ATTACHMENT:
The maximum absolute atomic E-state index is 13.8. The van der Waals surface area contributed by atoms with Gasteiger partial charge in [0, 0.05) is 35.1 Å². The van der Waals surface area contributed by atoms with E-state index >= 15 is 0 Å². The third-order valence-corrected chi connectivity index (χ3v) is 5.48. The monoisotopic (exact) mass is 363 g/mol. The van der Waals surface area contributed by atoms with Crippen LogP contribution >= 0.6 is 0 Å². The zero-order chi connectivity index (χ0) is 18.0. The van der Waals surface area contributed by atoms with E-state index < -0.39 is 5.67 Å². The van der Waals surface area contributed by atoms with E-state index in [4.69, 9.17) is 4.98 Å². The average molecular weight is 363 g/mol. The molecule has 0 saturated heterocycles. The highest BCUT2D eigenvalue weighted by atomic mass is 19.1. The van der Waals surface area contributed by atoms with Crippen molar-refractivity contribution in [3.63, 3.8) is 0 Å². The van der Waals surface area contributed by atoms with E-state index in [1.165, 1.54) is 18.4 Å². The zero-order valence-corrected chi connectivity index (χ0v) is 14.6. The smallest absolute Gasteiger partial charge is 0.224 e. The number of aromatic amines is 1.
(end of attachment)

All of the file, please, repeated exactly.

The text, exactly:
The maximum absolute atomic E-state index is 13.8. The van der Waals surface area contributed by atoms with Gasteiger partial charge in [0, 0.05) is 35.1 Å². The van der Waals surface area contributed by atoms with E-state index >= 15 is 0 Å². The third-order valence-corrected chi connectivity index (χ3v) is 5.48. The monoisotopic (exact) mass is 363 g/mol. The van der Waals surface area contributed by atoms with Crippen LogP contribution >= 0.6 is 0 Å². The zero-order chi connectivity index (χ0) is 18.0. The van der Waals surface area contributed by atoms with E-state index < -0.39 is 5.67 Å². The van der Waals surface area contributed by atoms with E-state index in [4.69, 9.17) is 4.98 Å². The average molecular weight is 363 g/mol. The molecule has 0 saturated heterocycles. The highest BCUT2D eigenvalue weighted by atomic mass is 19.1. The van der Waals surface area contributed by atoms with Crippen molar-refractivity contribution in [3.63, 3.8) is 0 Å². The van der Waals surface area contributed by atoms with E-state index in [1.165, 1.54) is 18.4 Å². The zero-order valence-corrected chi connectivity index (χ0v) is 14.6. The smallest absolute Gasteiger partial charge is 0.224 e. The number of aromatic amines is 1.